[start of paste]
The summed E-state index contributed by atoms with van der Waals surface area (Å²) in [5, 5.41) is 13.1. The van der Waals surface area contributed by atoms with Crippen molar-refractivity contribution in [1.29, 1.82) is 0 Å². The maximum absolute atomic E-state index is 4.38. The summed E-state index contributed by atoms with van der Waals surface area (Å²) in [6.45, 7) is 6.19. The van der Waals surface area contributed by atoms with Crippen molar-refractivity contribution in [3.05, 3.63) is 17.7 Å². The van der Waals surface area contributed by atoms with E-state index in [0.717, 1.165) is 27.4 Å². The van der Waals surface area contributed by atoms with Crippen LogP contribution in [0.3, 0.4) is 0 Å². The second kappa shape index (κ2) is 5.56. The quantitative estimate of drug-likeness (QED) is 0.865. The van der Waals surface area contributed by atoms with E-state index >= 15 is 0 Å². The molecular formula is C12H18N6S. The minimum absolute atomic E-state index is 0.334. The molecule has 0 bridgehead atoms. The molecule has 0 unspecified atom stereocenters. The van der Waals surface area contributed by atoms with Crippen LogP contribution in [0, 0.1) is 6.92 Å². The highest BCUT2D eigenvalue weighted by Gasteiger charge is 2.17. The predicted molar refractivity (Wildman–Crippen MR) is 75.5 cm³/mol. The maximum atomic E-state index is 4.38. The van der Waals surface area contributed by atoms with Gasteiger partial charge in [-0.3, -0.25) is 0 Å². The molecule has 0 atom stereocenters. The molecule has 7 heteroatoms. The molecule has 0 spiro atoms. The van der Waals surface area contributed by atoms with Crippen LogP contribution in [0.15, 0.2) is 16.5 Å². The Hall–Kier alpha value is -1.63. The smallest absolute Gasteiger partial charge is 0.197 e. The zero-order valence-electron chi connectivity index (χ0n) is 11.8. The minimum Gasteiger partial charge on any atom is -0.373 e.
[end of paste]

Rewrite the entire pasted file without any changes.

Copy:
The summed E-state index contributed by atoms with van der Waals surface area (Å²) in [5, 5.41) is 13.1. The van der Waals surface area contributed by atoms with Crippen molar-refractivity contribution in [1.29, 1.82) is 0 Å². The maximum absolute atomic E-state index is 4.38. The summed E-state index contributed by atoms with van der Waals surface area (Å²) in [6.45, 7) is 6.19. The van der Waals surface area contributed by atoms with Crippen molar-refractivity contribution in [3.05, 3.63) is 17.7 Å². The van der Waals surface area contributed by atoms with E-state index in [0.717, 1.165) is 27.4 Å². The van der Waals surface area contributed by atoms with Crippen LogP contribution in [0.3, 0.4) is 0 Å². The second kappa shape index (κ2) is 5.56. The quantitative estimate of drug-likeness (QED) is 0.865. The van der Waals surface area contributed by atoms with E-state index >= 15 is 0 Å². The molecular formula is C12H18N6S. The minimum absolute atomic E-state index is 0.334. The molecule has 0 bridgehead atoms. The molecule has 0 unspecified atom stereocenters. The van der Waals surface area contributed by atoms with Crippen LogP contribution in [0, 0.1) is 6.92 Å². The highest BCUT2D eigenvalue weighted by Gasteiger charge is 2.17. The predicted molar refractivity (Wildman–Crippen MR) is 75.5 cm³/mol. The maximum atomic E-state index is 4.38. The van der Waals surface area contributed by atoms with Gasteiger partial charge in [-0.3, -0.25) is 0 Å². The molecule has 0 atom stereocenters. The molecule has 7 heteroatoms. The molecule has 0 spiro atoms. The van der Waals surface area contributed by atoms with Crippen LogP contribution in [0.15, 0.2) is 16.5 Å². The Hall–Kier alpha value is -1.63. The smallest absolute Gasteiger partial charge is 0.197 e. The zero-order valence-electron chi connectivity index (χ0n) is 11.8. The minimum Gasteiger partial charge on any atom is -0.373 e.